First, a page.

'Ska Voovee' (1993)'Hi-Bop Ska' (1994)'Foundation Ska' (1996)'Greetings from Skamania' (1996)'Ball of Fire' (1998)'Stretching Out' (1998)'From Paris with Love' (2003)
Reggae pioneers the Skatalites rocket to Healdsburg
By Greg Cahill
It ain't spring without ska. And the Skatalites--one of the most influential and underrated groups of musicians ever to swing and sway on the island of Jamaica--always go down real smooth. Four decades ago, this legendary band helped define the upbeat dance music that served as a precursor to rock steady and reggae and inspired three waves of British and American imitators, from such ska revivalists as the English Beat to the Mighty Mighty Bosstones to rockers No Doubt.
The Skatalites land in Sonoma County on April 30 at a spring ska and reggae dance party that benefits Healdsburg Performing Arts Theater. A new live concert album, From Paris with Love, is scheduled for a May release.
It's impossible to overestimate the Skatalites' place in music history. Cofounder and tenor saxophonist Roland Alphonso, who died in 1998 after suffering a stroke onstage at the Key Club in Hollywood, was a trained musician who earned the nickname the Chief Musician and tutored the then up-and-coming Bob Marley and the Wailers (Alphonso taught them how to structure songs and count beats), among other reggae greats.
Born in Havana to a Cuban father and a Jamaican mother, Alphonso landed on the mean streets of Kingston at age five. Five years later, he started playing drums and eventually switched to saxophone. In the '50s, he joined the Blu-Flame Orchestra, which also featured future Skatalites tenorman Tommy McCook and trombonist Don Drummond. All three had been students at the Alpha Cottage School for Boys, a Catholic-run educational institution for troubled and troublesome youths in Kingston.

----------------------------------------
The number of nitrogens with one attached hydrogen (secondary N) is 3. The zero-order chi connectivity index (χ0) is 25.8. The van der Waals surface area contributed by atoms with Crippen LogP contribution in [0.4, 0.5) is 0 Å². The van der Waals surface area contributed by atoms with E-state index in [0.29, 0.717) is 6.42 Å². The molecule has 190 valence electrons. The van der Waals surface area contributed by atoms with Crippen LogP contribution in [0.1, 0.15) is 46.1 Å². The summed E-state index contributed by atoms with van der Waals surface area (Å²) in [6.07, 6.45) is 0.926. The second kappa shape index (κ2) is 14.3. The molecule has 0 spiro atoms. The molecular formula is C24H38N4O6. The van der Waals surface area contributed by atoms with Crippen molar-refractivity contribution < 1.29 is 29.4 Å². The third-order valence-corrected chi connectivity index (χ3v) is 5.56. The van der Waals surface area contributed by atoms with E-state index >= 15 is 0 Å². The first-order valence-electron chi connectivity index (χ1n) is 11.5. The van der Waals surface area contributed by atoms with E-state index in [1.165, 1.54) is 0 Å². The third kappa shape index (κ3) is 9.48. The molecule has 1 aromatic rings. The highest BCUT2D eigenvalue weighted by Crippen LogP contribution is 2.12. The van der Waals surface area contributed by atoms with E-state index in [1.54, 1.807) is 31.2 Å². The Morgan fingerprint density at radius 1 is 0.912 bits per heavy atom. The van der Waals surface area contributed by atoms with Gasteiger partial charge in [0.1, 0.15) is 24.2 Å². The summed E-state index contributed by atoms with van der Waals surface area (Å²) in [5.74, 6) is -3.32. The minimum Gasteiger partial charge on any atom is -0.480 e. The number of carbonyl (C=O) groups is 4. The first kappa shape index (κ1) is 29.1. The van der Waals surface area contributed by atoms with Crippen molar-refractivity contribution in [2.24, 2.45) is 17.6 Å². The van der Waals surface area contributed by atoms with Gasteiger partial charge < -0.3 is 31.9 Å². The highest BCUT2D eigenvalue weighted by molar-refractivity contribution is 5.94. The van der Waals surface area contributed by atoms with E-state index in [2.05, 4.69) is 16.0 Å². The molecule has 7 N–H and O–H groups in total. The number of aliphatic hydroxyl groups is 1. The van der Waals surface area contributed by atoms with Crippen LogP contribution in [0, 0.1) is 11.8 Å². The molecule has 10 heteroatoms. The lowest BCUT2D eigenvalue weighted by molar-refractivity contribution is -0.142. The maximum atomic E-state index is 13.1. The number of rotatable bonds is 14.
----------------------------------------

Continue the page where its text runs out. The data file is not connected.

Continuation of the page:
The school, known for its high academic standards and strict discipline, also had a music program that turned hundreds of wayward boys into skilled performers. By 1960, Alphonso and his band mates were well-versed in big-band jazz and American R&B, and well on their way to exporting the distinctive brand of contagious upbeat Jamaican dance music known as ska. The already talent-laden band later added pioneering ska guitarist Ernest Ranglin.
In 1963 the Skatalites--whose trademark sound included a swing tempo, jazzy brass, and skanking beat--teamed up with seminal producer Clement "Sir Coxsone" Dodd of the legendary Studio One. Together they created recordings that influenced fellow ska musicians and also laid the foundation for rock steady and reggae rhythms later embraced by American and European audiences.
From studio to studio, whether recording together or separately as studio musicians, they dominated the Jamaican scene of the '60s, creating an impressive body of work. Members of the Skatalites served as session players on breakthrough recordings by Bob Marley and the Wailers, Jimmy Cliff, Toots and the Maytals, and Desmond Dekker.
In 1978, Island Records chief Chris Blackwell, responsible for Marley's widespread fame, convinced the surviving members of the Skatalites to reunite in the studio (Drummond, who'd had a history of mental illness, had died in 1969 in Bellevue Sanitarium after being convicted of the 1964 murder of his girlfriend). The resulting album sat in the can for six years before its 1984 release as Return of the Big Guns.
In recent years, a host of modern jazz players have paid tribute to the Skatalites. On the group's excellent 1996 album, Greetings from Skamania, for instance, the Skatalites were augmented by trombonist Steve Turre, alto player Bobby Watson, and percussionist Larry McDonald--all stellar players.
The current lineup includes three original members: bassist Lloyd Brevett, drummer Lloyd Knibb, and alto saxophonist Lester Sterling.
The Skatalites perform Wednesday, April 30, at 6:30pm at the Raven Theater, 115 North St., Healdsburg. Tickets are $20 advance or $24 at the door. The I-World International Rockers and DJ Sister Yasmin are also on the bill. For details, call 707.433.3145.
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From the April 24-30, 2003 issue of the North Bay Bohemian.